A network of interacting brain regions known as the default mode network (DMN) was found to have stronger connections in adults and children with a high risk of depression compared to those with a low risk. These findings suggest that increased DMN connectivity is a potential precursor, or biomarker, indicating a risk of developing major depressive disorder (MDD).
The study was published online in Neuropsychopharmacology.
Researchers at Columbia University Medical Center (CUMC) and New York State Psychiatric Institute (NYSPI) used magnetic resonance imaging to compare people at high risk for depression to those at low risk based on their family history of depression. This approach allowed researchers to look for differences in the brain that are not a consequence of the depression itself, since the disorder had not yet manifested in most of the individuals.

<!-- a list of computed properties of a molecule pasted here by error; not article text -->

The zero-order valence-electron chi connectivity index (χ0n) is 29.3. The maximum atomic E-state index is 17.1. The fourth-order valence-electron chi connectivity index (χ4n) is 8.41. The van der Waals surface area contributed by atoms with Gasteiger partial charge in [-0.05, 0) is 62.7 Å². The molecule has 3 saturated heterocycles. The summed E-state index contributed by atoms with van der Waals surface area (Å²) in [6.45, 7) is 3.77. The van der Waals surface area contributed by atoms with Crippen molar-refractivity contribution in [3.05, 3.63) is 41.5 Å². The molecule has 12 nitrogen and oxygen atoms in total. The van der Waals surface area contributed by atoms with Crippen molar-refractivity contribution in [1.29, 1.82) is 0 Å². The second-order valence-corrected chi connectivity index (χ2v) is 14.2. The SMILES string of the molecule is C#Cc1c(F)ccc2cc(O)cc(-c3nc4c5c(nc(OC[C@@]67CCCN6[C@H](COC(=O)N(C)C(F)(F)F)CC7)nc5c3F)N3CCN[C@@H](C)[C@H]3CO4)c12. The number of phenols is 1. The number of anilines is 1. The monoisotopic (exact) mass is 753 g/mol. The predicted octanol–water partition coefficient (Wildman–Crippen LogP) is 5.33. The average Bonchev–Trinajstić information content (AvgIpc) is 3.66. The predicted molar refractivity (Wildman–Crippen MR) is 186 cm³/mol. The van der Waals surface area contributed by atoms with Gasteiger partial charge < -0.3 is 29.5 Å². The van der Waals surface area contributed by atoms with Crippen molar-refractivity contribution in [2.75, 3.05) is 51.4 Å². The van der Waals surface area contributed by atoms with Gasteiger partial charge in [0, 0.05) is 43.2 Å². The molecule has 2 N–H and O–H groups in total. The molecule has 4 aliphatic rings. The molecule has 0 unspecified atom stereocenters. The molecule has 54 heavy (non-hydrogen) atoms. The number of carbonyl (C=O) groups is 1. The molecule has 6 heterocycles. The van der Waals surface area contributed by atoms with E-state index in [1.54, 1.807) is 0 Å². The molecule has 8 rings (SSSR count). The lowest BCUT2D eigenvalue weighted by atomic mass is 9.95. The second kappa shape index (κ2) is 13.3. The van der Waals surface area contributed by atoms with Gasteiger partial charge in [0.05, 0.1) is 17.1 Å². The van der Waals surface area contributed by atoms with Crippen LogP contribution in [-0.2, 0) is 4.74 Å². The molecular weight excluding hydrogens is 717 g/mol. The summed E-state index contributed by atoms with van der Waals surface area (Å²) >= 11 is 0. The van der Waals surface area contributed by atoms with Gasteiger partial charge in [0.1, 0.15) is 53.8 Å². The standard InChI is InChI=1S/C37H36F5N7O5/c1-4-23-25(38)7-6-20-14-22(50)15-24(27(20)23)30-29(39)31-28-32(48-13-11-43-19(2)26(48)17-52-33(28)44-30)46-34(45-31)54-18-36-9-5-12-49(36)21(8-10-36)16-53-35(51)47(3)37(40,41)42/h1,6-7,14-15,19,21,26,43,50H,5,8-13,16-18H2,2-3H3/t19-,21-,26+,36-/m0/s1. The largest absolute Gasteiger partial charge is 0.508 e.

The DMN brain system is more active when people are focused on internal thinking, such as ruminative thoughts. Increased DMN connections have previously been seen in individuals with MDD, may relate to ruminative symptoms, and typically normalize with antidepressant treatment. The study reveals that the process of increasing DMN connections may occur before the onset of depression.
"These findings suggest that looking at activity in the DMN may offer an objective method of identifying people who are at risk of developing major depression," said lead author Myrna Weissman, PhD, the Diane Goldman Kemper Family Professor of Epidemiology (in Psychiatry) at CUMC and Chief of the Division of Epidemiology at NYSPI. "This may represent a another way toward advancing prevention and early intervention for this major public health issue."
"If this insight proves correct," said Jonathan Posner, MD, lead author and Associate Professor of Clinical Psychiatry at CUMC, "behavioral interventions that improve the functioning of the DMN, such as meditation and mindfulness, could be used to address a brain-based problem (increased DMN connections), before it leads to a depressive illness."
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